Monday 23 October 2017

Construction collapse worst here, house values still in freefall

Independent.ie reporters

Irish construction activity dropped more than in any other EU country last year, according to a new report.





A drop of 33pc in Ireland compared an average of 1.8pc in the EU, highlights the severity of the construction collapse here.



The European Construction Industry Federation (FIEC) report also said that the Irish Government continues to cut capital investment while other countries increase their spend on infrastructure projects to stimulate growth.



The Report also shows that construction in Ireland, as a percentage of Gross Domestic Product (GDP), or output, is falling way below the EU average and that further declines in 2011 will see the Irish industry at less than half its European counterparts.



Construction in Ireland in 2010 fell to 8.4pc of GDP but is expected to fall further again in 2011, falling to less than 6pc of GDP and less than half the level in European economies with far greater accumulated capital stock levels than Ireland.



Speaking on the findings of the FIEC survey, the CIF’s Director of Policy and Research, Martin Whelan said: “This Report underlines the severity of the collapse in the construction industry here and the fact that, in the absence of a national strategy for the sector, its potential contribution to economic recovery will remain undermined.”



He added that the industry, in line with the economy in general, grew to levels that were simply not sustainable - particularly in the period 2004 to 2007.



Meanwhile, Irish ouse prices are continuing to fall and slumped just over 12pc in the year to end May – the same rate in the 12 months ended April.



The cost of residential homes dropped 1.2pc in the month of May but in Dublin they were up 0.4pc, according to the latest Central Statistics Office Figures (CSO).



Year-on-year Dublin prices fell 11.5pc and statisticians warned against interpreting monthly figures as they may reflect short-term volatility rather than an underlying change in longer-term price trends.



In the Dublin region, apartment prices continue to fare worst and were off 14.8pc compared with May of last year.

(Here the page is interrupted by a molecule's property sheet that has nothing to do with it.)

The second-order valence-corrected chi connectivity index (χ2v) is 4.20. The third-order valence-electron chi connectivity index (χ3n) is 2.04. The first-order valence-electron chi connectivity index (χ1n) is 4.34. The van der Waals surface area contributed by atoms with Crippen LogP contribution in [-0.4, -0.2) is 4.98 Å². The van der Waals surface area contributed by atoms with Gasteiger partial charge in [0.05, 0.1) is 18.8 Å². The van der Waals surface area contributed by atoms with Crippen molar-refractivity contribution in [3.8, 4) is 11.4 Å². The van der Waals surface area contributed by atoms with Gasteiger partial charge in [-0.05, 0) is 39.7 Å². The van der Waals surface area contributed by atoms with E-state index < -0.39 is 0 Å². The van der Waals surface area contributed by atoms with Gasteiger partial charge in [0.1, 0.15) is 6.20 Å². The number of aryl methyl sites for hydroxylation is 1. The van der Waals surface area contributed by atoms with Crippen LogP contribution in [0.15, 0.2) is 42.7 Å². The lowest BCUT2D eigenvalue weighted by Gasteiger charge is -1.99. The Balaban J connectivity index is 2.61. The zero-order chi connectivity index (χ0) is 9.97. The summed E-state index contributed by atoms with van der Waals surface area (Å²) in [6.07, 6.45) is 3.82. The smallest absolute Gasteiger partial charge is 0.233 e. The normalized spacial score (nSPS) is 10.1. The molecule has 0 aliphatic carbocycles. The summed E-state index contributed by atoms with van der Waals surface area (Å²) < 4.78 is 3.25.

House prices in the capital are now almost 46pc lower than their highest level in early 2007 with apartments down 53pc in the same period.



The cost of homes outside Dublin also dropped and fell by 2.1pc in May compared with a decline of 1.2pc in the same month of last year.



But the prices of houses outside the capital are somewhat lower at 38pc – against 2007 levels.



Economists said that the lack of funding from banks will continue to drive prices down.



“Credit constraints will continue to be the major influence on house price trends overall,” said Dermot O’Leary, chief economist at Goodbody Stockbrokers.



“We would not focus too much on monthly changes due to their volatility, but we would expect this trend of outperformance in the Dublin market to continue given the supply/demand dynamics and that fact that the price decline from the peak outside of Dublin (-38pc) has been significantly less than inside Dublin (-47pc) thus far.”



According to a recent Reuters survey, house prices are likely to continue falling for some time yet, said Alan McQuaid, chief economist at Bloxham Stockbrokers.



“The poll predicts that house prices will decline by a further 7pc on average in 2011.



“Given weak labour market conditions and the continuing lack of available bank credit it is hard to be optimistic on the prospects for the property market in the immediate future.”







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